Believe it or not, there are people who can dislike a plant with so sweet a name as "honeysuckle." Not that every honeysuckle should be loved.
Hall's honeysuckle is one honeysuckle that has given honeysuckles a bad name. After being introduced into this country from Asia a hundred or so years ago, Hall's honeysuckle found the soils and climate here much -- too much -- to its liking. It now strikes off on its own to try to take over the landscape, sometimes quite effectively, by billowing over the ground and engulfing trees.
But let's look at the good side of this plant: the white flowers are borne in profusion and they are intensely fragrant. For more pizazz, there is a variety with variegated leaves, and one with purple leaves and flowers.
Tartarian honeysuckle is another honeysuckle native to Asia that has escaped from cultivation here. This one's a large shrub with soft, green leaves and fragrant flowers that are pink on some bushes, creamy white on others. As you can see, even the "bad" honeysuckles have some endearing qualities. A lopping shears maintains peaceful coexistence with this honeysuckle.
One of the most welcome honeysuckles, in all respects, is the so-called winter honeysuckle, which blossoms very early with a very strong fragrance, lemony in this case. The flowers are not all that showy but they do perfume the air in spring for weeks on end.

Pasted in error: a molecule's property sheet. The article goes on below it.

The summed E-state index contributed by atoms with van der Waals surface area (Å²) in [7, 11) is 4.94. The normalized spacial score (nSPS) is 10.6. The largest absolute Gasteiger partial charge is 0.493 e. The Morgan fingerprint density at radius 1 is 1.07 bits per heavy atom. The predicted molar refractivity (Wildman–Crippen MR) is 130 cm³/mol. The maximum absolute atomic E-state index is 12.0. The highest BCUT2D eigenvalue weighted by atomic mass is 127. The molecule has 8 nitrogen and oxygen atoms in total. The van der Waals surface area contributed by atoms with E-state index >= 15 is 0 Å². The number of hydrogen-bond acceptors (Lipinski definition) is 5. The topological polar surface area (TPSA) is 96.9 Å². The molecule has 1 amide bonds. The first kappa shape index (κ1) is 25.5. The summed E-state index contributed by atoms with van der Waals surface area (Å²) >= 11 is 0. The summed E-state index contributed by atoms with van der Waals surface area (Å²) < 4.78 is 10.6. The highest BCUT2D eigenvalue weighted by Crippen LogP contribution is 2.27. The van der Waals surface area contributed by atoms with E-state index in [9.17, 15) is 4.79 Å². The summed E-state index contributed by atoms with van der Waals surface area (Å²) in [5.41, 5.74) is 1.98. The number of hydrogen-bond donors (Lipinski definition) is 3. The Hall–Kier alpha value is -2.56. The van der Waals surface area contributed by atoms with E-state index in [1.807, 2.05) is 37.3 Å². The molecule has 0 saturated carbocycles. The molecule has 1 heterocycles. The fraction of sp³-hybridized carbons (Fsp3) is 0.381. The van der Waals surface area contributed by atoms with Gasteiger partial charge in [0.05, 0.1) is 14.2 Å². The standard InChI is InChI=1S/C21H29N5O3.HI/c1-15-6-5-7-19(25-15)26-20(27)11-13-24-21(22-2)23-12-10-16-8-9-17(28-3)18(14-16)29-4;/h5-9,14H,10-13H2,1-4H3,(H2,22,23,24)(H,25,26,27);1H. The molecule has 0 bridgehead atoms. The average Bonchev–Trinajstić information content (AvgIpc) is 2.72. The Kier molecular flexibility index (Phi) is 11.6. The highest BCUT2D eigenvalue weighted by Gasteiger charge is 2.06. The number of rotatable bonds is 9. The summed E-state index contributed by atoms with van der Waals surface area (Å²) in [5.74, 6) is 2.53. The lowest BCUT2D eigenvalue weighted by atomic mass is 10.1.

Another gem among honeysuckles is trumpet honeysuckle. Like Japanese honeysuckle, this one's a vine, but not invasive. You won't smell any sweet fragrance coming from trumpet honeysuckle's flowers, but that lack is more than offset by the large, orange-red trumpets, yellowish on the inside that appear over for weeks during summer. If you prefer yellow flowers, plant the variety Sulphurea; for scarlet ones, plant Superba.
The list of wholly virtuous honeysuckle could go on and on. European fly honeysuckle sports creamy white flowers and downy leaves. Belle honeysuckle has fragrant white or red flowers; those of Zabel's honeysuckle are intensely pink.
One common thread that runs though these honeysuckles is that they all are easy to grow. No need to spray honeysuckles, and most can even go years without pruning unless planted in a formal setting. Aphids occasionally attack, but they can usually be ignored or sprayed off with water.
Most honeysuckles also are easy to propagate, after which they transplant readily to begin vigorous growth. The only problem with Hall's honeysuckle is that it has taken these last named qualities to excess.